Advanced practice nurse role in quality improvement inclusive of shaping health policy. Integrate project management strategies and skills needed to be successful in managing a quality initiative.Utilize scientific rigor in….
How managers in global organizations manage workforce
How managers in global organizations manage workforce diversity within their home country. How can an understanding and application of the concepts of organizational behavior help managers work in global organizations. Discuss how managers in global organizations can effectively manage workforce diversity within their home country, and manage offsite employees? Today’s managers face a myriad of challenges that managers several decades ago might never have dreamed could exist. Identify at least six major categories of challenges and opportunities that managers face in applying organizational behavior concepts.
Today’s managers face a myriad of challenges that managers several decades ago might never have dreamed could exist. Identify at least six major categories of challenges and opportunities that managers face in applying organizational behavior concepts.
Answers should include the following areas: (1) Economic pressures: During difficult economic times, effective management is often at a premium. When times are bad, though, managers are on the front lines with employees who must be fired, who are asked to make do with less, and who worry about their futures. The difference between good and bad management can be the difference between profit and loss or, more importantly, between survival and failure. Manager’s OB responses change depending on the situation—in good times, understanding how to reward, satisfy, and retain employees is key. In hard economic times, issues like stress, decision making, and coping are what mangers need to focus on. (2) Globalization: The manager’s job has changed due to globalization. If you’re a manager, you are more likely to find yourself in a foreign assignment—transferred to your employer’s operating division or subsidiary in another country where you’ll have to manage a workforce very different in needs, aspirations, and attitudes from those back home.
How managers in global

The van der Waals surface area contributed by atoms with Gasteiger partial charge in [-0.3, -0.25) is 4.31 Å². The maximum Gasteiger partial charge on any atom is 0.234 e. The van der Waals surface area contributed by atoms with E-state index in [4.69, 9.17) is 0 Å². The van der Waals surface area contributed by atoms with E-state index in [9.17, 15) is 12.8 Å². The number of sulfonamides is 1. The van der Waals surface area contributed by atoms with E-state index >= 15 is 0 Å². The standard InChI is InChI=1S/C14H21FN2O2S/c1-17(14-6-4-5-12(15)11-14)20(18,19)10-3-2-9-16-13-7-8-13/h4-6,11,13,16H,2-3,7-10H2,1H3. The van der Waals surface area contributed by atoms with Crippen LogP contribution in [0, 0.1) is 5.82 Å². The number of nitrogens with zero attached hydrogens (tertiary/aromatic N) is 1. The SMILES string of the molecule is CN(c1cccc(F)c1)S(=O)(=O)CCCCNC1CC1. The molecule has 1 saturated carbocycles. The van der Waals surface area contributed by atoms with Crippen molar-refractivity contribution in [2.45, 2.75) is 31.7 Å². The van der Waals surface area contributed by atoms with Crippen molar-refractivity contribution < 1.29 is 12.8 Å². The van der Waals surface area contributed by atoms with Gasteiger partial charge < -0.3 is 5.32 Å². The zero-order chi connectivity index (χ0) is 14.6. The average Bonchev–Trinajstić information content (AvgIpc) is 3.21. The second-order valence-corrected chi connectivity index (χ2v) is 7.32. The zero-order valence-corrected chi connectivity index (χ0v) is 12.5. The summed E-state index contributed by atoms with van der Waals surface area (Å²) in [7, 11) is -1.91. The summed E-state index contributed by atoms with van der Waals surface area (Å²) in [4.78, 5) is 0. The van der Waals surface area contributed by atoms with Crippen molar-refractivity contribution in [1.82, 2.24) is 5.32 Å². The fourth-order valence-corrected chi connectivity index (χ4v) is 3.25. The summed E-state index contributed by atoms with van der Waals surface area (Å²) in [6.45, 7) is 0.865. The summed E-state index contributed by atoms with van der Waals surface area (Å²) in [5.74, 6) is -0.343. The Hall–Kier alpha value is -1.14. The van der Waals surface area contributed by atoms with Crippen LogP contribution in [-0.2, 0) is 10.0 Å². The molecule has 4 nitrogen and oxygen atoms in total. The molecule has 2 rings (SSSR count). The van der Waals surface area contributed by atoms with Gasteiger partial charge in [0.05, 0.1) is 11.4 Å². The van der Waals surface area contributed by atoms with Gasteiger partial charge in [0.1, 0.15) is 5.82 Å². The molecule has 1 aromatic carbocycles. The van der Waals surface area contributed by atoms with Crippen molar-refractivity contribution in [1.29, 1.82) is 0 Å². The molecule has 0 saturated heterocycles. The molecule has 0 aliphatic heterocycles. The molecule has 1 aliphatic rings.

A manager needs to understand how to best work with people from different cultures and manage differences in motivation and communication. To do so successfully, a manager needs to understand how his or her employees’ culture, geography, and religion have shaped them and how to adapt his or her management style to their differences. In fact, global companies now recognize that their management practices need to be modified to reflect the values of the different countries in which their organizations operate. And they need to be aware of different legal practices between one’s home country and countries abroad. Another challenge for managers is to oversee the movement of jobs to countries with low-cost labor. In a global economy, jobs tend to flow where lower costs give businesses a comparative advantage, though labor groups, politicians, and local community leaders see the exporting of jobs as undermining the job market at home. Managers face the difficult task of balancing the interests of their organization with their responsibilities to the communities in which they operate. (3) Managing workforce diversity addresses differences among people within given countries dealing with prejudices and stereotyping. Managers must foster equal and respectful behavior between and among women and men, many racial and ethnic groups, individuals with various physical or psychological abilities, and people who differ in age and sexual orientation. (4) Improving customer service: 80% of Americans work in service jobs, all of which require substantial interaction with their organization’s customers. OB can help managers contribute to improving an organization’s performance by showing managers how employee attitudes and behavior are associated with customer satisfaction. Management needs to create a customer-responsive culture, and OB can provide much guidance in helping managers create such cultures—in which employees are friendly and courteous, accessible, knowledgeable, prompt in responding to customer needs, and willing to do what’s necessary to please the customer. (5) Stimulating innovation and change: Today’s successful organizations must foster innovation and master the art of change, they must maintain their flexibility, continually improve their quality, and beat their competition to the marketplace with a constant stream of innovative products and services. The challenge for managers is to stimulate their employees’ creativity and tolerance for change. The field of OB provides a wealth of ideas and techniques to realize these goals. (6) Coping with a feeling of “temporariness”: Due to increased employee rotation to fill constantly changing work assignments, the organization’s continual reorganization of divisions, sale of poorly performing businesses, downsizing of operations, subcontracting noncritical services and operations to other organizations, and replacement of permanent employees with temporary workers has affected the morale, confidence, loyalty, and motivation of employees. Today’s managers and employees must learn to cope with temporariness, flexibility, spontaneity, and unpredictability—and the study of OB can help you better understand a work world of continual change, overcome resistance to change, and create an organizational culture that thrives on change. (7) Working in networked organizations: Networked organizations allow people to communicate and work together even though they may be thousands of miles apart. The manager’s job is different in a networked organization because motivating and leading people and making collaborative decisions online requires different techniques than when individuals are physically present in a single location. As more employees do their jobs by linking to others through networks, managers must develop new skills—and OB can provide valuable insights to help hone those skills. (8) Helping staff balance work and life conflicts is on a manager’s radar screens more than ever as a result of global business that operates 24/7, people working remotely and feeling as if they work all the time, and organizations demanding longer working hours from their employees. Dual working parents and employees caring for elders all create new demands, time and attention conflicts, and work priorities among the different generations. The field of OB offers numerous suggestions and can guide managers in designing workplaces, jobs, flexible schedules, and other adjustments that can help employees deal successfully with work–life conflicts. (9) Creating a positive work environment: Current OB research is focused on positive organizational behavior—developing human strengths, fostering vitality and resilience, and unlocking potential—instead of management practices that have been targeted toward identifying what’s wrong with organizations and their employees. Instead, OB researchers now try to study what’s good about them. Some key independent variables in positive OB research are engagement, hope, optimism, and resilience in the face of strain. (10) Improving ethical behavior: Today’s manager must create an ethically healthy climate for his or her employees, where they can do their work productively with minimal ambiguity about what right and wrong behaviors are. Companies that promote a strong ethical mission, encourage employees to behave with integrity, and provide strong ethical leadership can influence employee decisions to behave ethically.